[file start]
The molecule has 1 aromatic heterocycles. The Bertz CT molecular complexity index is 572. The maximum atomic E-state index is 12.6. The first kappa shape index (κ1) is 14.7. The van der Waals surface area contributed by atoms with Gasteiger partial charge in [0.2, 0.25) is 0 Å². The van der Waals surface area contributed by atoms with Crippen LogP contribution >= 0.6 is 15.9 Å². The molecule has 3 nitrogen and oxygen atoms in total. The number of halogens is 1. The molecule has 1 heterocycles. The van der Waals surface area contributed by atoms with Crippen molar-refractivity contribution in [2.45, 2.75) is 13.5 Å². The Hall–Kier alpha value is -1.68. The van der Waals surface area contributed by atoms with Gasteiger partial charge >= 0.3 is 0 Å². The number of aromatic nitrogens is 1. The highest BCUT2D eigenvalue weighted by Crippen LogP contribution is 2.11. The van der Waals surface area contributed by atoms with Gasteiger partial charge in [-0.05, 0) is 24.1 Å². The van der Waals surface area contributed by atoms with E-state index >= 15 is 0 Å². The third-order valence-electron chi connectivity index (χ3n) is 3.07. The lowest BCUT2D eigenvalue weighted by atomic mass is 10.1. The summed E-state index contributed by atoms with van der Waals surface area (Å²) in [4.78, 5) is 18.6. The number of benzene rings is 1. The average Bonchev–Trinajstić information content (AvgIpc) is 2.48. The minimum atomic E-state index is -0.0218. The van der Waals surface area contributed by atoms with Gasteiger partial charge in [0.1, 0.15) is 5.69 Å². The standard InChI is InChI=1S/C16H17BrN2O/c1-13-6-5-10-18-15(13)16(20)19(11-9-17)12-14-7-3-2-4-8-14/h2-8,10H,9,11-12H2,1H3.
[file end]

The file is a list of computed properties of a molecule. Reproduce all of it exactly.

The molecule has 1 aromatic heterocycles. The Bertz CT molecular complexity index is 572. The maximum atomic E-state index is 12.6. The first kappa shape index (κ1) is 14.7. The van der Waals surface area contributed by atoms with Gasteiger partial charge in [0.2, 0.25) is 0 Å². The van der Waals surface area contributed by atoms with Crippen LogP contribution >= 0.6 is 15.9 Å². The molecule has 3 nitrogen and oxygen atoms in total. The number of halogens is 1. The molecule has 1 heterocycles. The van der Waals surface area contributed by atoms with Crippen molar-refractivity contribution in [2.45, 2.75) is 13.5 Å². The Hall–Kier alpha value is -1.68. The van der Waals surface area contributed by atoms with Gasteiger partial charge >= 0.3 is 0 Å². The number of aromatic nitrogens is 1. The highest BCUT2D eigenvalue weighted by Crippen LogP contribution is 2.11. The van der Waals surface area contributed by atoms with Gasteiger partial charge in [-0.05, 0) is 24.1 Å². The van der Waals surface area contributed by atoms with E-state index >= 15 is 0 Å². The third-order valence-electron chi connectivity index (χ3n) is 3.07. The lowest BCUT2D eigenvalue weighted by atomic mass is 10.1. The summed E-state index contributed by atoms with van der Waals surface area (Å²) in [4.78, 5) is 18.6. The number of benzene rings is 1. The average Bonchev–Trinajstić information content (AvgIpc) is 2.48. The minimum atomic E-state index is -0.0218. The van der Waals surface area contributed by atoms with Gasteiger partial charge in [0.1, 0.15) is 5.69 Å². The standard InChI is InChI=1S/C16H17BrN2O/c1-13-6-5-10-18-15(13)16(20)19(11-9-17)12-14-7-3-2-4-8-14/h2-8,10H,9,11-12H2,1H3.